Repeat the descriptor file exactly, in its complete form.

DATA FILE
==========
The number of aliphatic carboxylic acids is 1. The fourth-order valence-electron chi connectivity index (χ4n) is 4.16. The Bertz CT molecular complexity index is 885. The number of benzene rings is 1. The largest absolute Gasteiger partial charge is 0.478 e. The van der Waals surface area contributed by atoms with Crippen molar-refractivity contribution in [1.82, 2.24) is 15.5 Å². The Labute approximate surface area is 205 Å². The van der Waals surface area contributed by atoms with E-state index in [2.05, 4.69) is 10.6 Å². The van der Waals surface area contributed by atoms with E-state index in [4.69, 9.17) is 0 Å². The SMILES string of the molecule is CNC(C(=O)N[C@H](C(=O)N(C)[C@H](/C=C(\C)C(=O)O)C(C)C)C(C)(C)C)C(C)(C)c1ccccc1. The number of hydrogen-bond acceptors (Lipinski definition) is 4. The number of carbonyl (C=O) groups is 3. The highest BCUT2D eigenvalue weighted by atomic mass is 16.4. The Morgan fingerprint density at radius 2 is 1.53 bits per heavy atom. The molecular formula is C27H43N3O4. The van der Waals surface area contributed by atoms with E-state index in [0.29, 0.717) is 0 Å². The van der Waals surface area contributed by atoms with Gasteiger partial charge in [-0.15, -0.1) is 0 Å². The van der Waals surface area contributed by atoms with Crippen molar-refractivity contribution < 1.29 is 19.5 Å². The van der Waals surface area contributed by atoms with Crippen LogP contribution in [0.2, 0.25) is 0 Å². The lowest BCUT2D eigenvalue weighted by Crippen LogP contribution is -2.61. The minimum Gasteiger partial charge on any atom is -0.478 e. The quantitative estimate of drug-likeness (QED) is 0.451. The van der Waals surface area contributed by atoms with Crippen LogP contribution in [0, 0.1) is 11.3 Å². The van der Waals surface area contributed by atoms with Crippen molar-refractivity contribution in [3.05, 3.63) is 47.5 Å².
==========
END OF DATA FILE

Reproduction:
The number of aliphatic carboxylic acids is 1. The fourth-order valence-electron chi connectivity index (χ4n) is 4.16. The Bertz CT molecular complexity index is 885. The number of benzene rings is 1. The largest absolute Gasteiger partial charge is 0.478 e. The van der Waals surface area contributed by atoms with Crippen molar-refractivity contribution in [1.82, 2.24) is 15.5 Å². The Labute approximate surface area is 205 Å². The van der Waals surface area contributed by atoms with E-state index in [2.05, 4.69) is 10.6 Å². The van der Waals surface area contributed by atoms with E-state index in [4.69, 9.17) is 0 Å². The SMILES string of the molecule is CNC(C(=O)N[C@H](C(=O)N(C)[C@H](/C=C(\C)C(=O)O)C(C)C)C(C)(C)C)C(C)(C)c1ccccc1. The number of hydrogen-bond acceptors (Lipinski definition) is 4. The number of carbonyl (C=O) groups is 3. The highest BCUT2D eigenvalue weighted by atomic mass is 16.4. The Morgan fingerprint density at radius 2 is 1.53 bits per heavy atom. The molecular formula is C27H43N3O4. The van der Waals surface area contributed by atoms with E-state index in [0.29, 0.717) is 0 Å². The van der Waals surface area contributed by atoms with Gasteiger partial charge in [-0.15, -0.1) is 0 Å². The van der Waals surface area contributed by atoms with Crippen molar-refractivity contribution < 1.29 is 19.5 Å². The van der Waals surface area contributed by atoms with Crippen LogP contribution in [0.2, 0.25) is 0 Å². The lowest BCUT2D eigenvalue weighted by Crippen LogP contribution is -2.61. The minimum Gasteiger partial charge on any atom is -0.478 e. The quantitative estimate of drug-likeness (QED) is 0.451. The van der Waals surface area contributed by atoms with Crippen LogP contribution in [0, 0.1) is 11.3 Å². The van der Waals surface area contributed by atoms with Crippen molar-refractivity contribution in [3.05, 3.63) is 47.5 Å².